The excise tax is imposed pro rata on the issuers of the insurance. In the case of a self-insured group health plan, a health FSA or a health reimbursement arrangement (HRA), the excise tax is paid by the entity that administers benefits under the plan or arrangement (plan administrator). Where the employer acts as plan administrator to a self-insured group health plan, a health FSA or an HRA, the excise tax is paid by the employer. Where an employer contributes to a health savings account (HSA) or an Archer MSA, the employer is responsible for payment of the excise tax, as the insurer.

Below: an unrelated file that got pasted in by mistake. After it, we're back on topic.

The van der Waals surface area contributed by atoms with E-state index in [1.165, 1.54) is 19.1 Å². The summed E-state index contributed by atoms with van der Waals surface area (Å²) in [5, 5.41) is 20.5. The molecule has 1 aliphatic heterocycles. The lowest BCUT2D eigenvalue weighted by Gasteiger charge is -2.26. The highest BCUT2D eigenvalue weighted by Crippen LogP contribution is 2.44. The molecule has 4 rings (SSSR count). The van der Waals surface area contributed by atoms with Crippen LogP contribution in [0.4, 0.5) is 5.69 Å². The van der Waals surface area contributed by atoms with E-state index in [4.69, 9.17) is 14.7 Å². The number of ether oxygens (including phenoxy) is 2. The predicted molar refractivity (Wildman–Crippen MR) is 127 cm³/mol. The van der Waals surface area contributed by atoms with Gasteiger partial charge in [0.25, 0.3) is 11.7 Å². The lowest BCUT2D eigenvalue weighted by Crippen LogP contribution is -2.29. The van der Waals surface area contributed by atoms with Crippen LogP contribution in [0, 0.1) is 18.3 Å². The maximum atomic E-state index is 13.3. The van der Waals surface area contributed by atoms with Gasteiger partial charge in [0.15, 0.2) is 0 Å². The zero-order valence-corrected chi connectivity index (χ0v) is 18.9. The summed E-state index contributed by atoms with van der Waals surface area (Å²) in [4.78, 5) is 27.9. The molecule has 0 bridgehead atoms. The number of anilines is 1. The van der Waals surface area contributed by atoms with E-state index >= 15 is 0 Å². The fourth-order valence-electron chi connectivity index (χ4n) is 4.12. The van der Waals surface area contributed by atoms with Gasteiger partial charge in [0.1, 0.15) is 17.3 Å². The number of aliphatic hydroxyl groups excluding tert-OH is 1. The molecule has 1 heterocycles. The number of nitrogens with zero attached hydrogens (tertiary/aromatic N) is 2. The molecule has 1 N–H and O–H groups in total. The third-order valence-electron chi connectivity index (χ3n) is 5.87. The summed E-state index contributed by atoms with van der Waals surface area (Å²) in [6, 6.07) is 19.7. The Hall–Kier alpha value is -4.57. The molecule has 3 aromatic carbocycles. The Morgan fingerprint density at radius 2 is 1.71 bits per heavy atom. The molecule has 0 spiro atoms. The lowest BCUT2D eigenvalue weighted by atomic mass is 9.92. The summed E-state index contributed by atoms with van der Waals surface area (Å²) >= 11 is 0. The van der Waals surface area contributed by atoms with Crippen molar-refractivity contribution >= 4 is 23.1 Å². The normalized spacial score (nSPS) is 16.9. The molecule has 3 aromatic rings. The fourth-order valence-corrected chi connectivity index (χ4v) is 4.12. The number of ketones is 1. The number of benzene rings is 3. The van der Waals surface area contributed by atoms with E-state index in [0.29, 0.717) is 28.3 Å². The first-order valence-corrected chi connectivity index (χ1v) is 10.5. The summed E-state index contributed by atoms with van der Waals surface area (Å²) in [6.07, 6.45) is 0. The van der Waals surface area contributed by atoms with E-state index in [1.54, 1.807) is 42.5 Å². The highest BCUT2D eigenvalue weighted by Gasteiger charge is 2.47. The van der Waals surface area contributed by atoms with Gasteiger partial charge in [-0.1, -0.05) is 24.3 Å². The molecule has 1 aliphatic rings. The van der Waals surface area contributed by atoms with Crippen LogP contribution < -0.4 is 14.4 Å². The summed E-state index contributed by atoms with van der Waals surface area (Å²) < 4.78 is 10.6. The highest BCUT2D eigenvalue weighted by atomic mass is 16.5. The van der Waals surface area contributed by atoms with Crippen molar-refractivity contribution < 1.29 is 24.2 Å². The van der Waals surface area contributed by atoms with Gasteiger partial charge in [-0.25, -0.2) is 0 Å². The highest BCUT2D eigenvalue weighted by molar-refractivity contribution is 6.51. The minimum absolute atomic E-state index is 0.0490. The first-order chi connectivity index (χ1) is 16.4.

Disclaimer: This publication does not, and is not intended to, provide legal, tax or accounting advice, and readers should consult their tax advisors concerning the application of tax laws to their particular situations. This analysis is not tax advice and is not intended or written to be used, and cannot be used, for purposes of avoiding tax penalties that may be imposed on any taxpayer. The information contained herein is general in nature and based on authorities that are subject to change. Parker Tax Publishing guarantees neither the accuracy nor completeness of any information and is not responsible for any errors or omissions, or for results obtained by others as a result of reliance upon such information. Parker Tax Publishing assumes no obligation to inform the reader of any changes in tax laws or other factors that could affect information contained herein.